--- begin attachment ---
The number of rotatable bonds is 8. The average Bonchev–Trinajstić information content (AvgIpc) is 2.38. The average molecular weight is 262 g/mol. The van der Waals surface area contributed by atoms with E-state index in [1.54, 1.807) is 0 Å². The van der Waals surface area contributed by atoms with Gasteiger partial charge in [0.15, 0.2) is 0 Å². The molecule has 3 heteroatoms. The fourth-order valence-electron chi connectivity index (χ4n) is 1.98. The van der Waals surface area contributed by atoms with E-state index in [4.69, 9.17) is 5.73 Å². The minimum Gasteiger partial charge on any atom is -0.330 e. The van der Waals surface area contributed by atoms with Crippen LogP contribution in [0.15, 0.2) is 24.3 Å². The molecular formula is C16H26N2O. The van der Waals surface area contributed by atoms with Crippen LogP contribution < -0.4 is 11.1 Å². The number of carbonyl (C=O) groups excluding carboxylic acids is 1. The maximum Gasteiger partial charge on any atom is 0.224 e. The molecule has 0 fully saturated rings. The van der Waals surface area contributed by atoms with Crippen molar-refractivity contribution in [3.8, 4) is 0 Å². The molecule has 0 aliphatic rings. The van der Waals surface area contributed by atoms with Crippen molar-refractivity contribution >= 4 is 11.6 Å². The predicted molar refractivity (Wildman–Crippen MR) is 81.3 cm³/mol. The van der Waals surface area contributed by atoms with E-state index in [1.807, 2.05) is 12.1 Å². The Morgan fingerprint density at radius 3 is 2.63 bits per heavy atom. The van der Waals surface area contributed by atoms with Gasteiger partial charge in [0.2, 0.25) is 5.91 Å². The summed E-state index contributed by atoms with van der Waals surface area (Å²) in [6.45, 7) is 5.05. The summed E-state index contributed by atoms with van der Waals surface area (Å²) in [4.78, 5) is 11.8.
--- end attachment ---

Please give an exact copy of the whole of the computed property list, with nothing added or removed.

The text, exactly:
The number of rotatable bonds is 8. The average Bonchev–Trinajstić information content (AvgIpc) is 2.38. The average molecular weight is 262 g/mol. The van der Waals surface area contributed by atoms with E-state index in [1.54, 1.807) is 0 Å². The van der Waals surface area contributed by atoms with Gasteiger partial charge in [0.15, 0.2) is 0 Å². The molecule has 3 heteroatoms. The fourth-order valence-electron chi connectivity index (χ4n) is 1.98. The van der Waals surface area contributed by atoms with E-state index in [4.69, 9.17) is 5.73 Å². The minimum Gasteiger partial charge on any atom is -0.330 e. The van der Waals surface area contributed by atoms with Crippen LogP contribution in [0.15, 0.2) is 24.3 Å². The molecular formula is C16H26N2O. The van der Waals surface area contributed by atoms with Crippen LogP contribution < -0.4 is 11.1 Å². The number of carbonyl (C=O) groups excluding carboxylic acids is 1. The maximum Gasteiger partial charge on any atom is 0.224 e. The molecule has 0 fully saturated rings. The van der Waals surface area contributed by atoms with Crippen molar-refractivity contribution in [3.8, 4) is 0 Å². The molecule has 0 aliphatic rings. The van der Waals surface area contributed by atoms with Crippen molar-refractivity contribution >= 4 is 11.6 Å². The predicted molar refractivity (Wildman–Crippen MR) is 81.3 cm³/mol. The van der Waals surface area contributed by atoms with E-state index in [1.807, 2.05) is 12.1 Å². The Morgan fingerprint density at radius 3 is 2.63 bits per heavy atom. The van der Waals surface area contributed by atoms with Gasteiger partial charge in [0.2, 0.25) is 5.91 Å². The summed E-state index contributed by atoms with van der Waals surface area (Å²) in [6.45, 7) is 5.05. The summed E-state index contributed by atoms with van der Waals surface area (Å²) in [4.78, 5) is 11.8.